The Madrid president has spent lavishly in his two spells at the club, but is yet to claim European football's greatest prize in his latest tenure. Now, he cannot afford to fail
By Ben Hayward | Spanish Football Writer
Florentino Perez is under pressure. The Real Madrid president was all smiles on Sunday as he stood alongside Cristiano Ronaldo and announced that the Portuguese would be staying for another five seasons at the Santiago Bernabeu. But after another summer of lavish spending and the controversial sale of Mesut Ozil, this Perez project must now deliver the greatest prize of all: La Decima.
When the construction magnate returned to the presidency in 2009, he promised to create a "spectacular team" that would become a "point of reference" in world football. And he had learned, he said, from past mistakes. His second spell, he assured, would be different.
Florentino's first tenure captured the imagination with a stunning side, fantastic football for good measure and some wonderful wins, yet the Galactico era ended in disappointment as results failed to accompany the huge investment on stars such as Zinedine Zidane (€75 million), Luis Figo (€60m), Ronaldo (€46m) and David Beckham (€35m). During his six years as Madrid chief, the club claimed only seven trophies: two Liga titles, two Copas del Rey, two Spanish Supercopas and one Champions League crown - La Novena.
|INS & OUTS AT MADRID THIS SUMMER
|PLAYERS BROUGHT IN
|Asier Illarramendi||Real Sociedad
|PLAYERS SHIPPED OUT
|Kaka|| AC Milan
Florentino finally left in 2006 and Madrid claimed back-to-back Primera Division titles under his successor, Ramon Calderon. Results in Europe remained poor, however. Calderon stepped down in early 2009 following a voting scandal and after Barcelona won it all in 2008-09, Perez decided to put himself forward for a second spell.
"The excitement has returned," his campaign slogan announced. And as he rode to power on a huge wave of support from both fans and the media, optimism was at a high. Past misdemeanours had seemingly been forgotten.
In any case, the excitement had returned - and so had the big-name signings. Kaka came first for €65m, then Cristiano arrived at a world-record fee of €94m. Plus Xabi Alonso (€35.4m), Karim Benzema (€35m) and more.
Under Manuel Pellegrini, Madrid produced the finest league season in their entire history as they finished with 96 points. But that was only good enough for second as Barcelona reclaimed La Liga. Meanwhile, humiliation in the Copa del Rey (with a damaging defeat to Segunda B side Alcorcon) and a sixth successive last-16 exit in the Champions League (to Lyon) spelled the end for the Chilean coach.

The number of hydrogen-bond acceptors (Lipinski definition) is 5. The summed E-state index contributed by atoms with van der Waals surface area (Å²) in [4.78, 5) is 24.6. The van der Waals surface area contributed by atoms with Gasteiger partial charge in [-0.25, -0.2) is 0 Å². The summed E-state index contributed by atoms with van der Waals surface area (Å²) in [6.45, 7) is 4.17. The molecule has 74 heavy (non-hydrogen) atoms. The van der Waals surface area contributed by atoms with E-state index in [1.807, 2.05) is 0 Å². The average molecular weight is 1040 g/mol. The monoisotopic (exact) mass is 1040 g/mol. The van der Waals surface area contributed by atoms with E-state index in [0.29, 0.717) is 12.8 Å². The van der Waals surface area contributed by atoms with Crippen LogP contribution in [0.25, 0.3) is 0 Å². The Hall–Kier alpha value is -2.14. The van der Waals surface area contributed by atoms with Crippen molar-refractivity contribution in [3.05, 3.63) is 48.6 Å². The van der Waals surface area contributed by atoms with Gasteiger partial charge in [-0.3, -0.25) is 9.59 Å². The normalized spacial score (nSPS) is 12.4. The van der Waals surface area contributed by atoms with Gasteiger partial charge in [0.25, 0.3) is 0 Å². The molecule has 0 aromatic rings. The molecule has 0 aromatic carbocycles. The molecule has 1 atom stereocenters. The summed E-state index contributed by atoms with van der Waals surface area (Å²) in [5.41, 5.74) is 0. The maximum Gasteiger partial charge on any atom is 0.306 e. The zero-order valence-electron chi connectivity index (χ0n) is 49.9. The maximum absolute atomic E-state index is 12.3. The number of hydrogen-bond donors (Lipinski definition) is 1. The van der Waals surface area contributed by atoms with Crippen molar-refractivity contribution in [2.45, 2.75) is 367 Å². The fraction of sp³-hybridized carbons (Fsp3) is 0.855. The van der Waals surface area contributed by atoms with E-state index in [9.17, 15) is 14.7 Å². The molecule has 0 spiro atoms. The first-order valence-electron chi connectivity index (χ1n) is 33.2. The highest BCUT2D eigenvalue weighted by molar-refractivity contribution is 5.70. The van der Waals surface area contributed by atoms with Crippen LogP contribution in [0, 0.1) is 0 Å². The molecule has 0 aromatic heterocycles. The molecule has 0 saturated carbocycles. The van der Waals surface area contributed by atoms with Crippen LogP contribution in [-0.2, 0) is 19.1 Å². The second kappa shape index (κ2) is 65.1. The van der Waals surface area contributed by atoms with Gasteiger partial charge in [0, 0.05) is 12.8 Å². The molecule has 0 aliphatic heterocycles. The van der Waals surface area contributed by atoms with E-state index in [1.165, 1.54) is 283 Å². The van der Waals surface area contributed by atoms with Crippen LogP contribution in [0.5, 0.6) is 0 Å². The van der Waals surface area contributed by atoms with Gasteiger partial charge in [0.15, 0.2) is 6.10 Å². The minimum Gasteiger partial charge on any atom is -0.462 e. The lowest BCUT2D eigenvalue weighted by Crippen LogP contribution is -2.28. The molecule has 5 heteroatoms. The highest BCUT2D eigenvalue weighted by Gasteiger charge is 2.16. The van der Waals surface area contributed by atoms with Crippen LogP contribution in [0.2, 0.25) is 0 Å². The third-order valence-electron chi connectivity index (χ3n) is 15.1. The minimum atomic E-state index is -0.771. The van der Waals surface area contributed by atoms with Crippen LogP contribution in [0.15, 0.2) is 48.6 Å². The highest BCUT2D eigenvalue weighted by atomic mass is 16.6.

So Florentino turned to Jose Mourinho and three titles in as many seasons brought some reward, while Real improved in Europe by reaching the Champions League semi-finals three years in a row. Still, however, Madrid have remained somewhat in the shadow of Barca and, tellingly, La Decima is ever elusive.
So Perez remains under the spotlight. With Carlo Ancelotti now in charge, the Madrid president has perhaps the coach he wanted in the first place, but the significant summer spending has highlighted the need for success on the pitch to justify the vast sums splashed on Isco (€30m), Asier Illarramendi (€38m) and, in particular, Gareth Bale.
The Welsh winger's arrival for a fee of around €100m has raised eyebrows and caused criticism from far and wide, particularly given the current climate of economic downturn in Spain, while many Madrid fans are furious at the sale of Ozil to Arsenal for €45m on the last day of the transfer window.
One of Bale's first duties as a Madrid player was to sport the club's new clementine kit for the Champions League, and as Madrid embark on their latest challenge for Europe's elite competition, selling shirts remains a key aspect of the Perez philosophy.
Cristiano's contract is part of that, too, but if Florentino really wants to restore Real's name to the greatness and glory of bygone days, when the club were considered football's finest, then that must start with La Decima.
Follow Ben Hayward on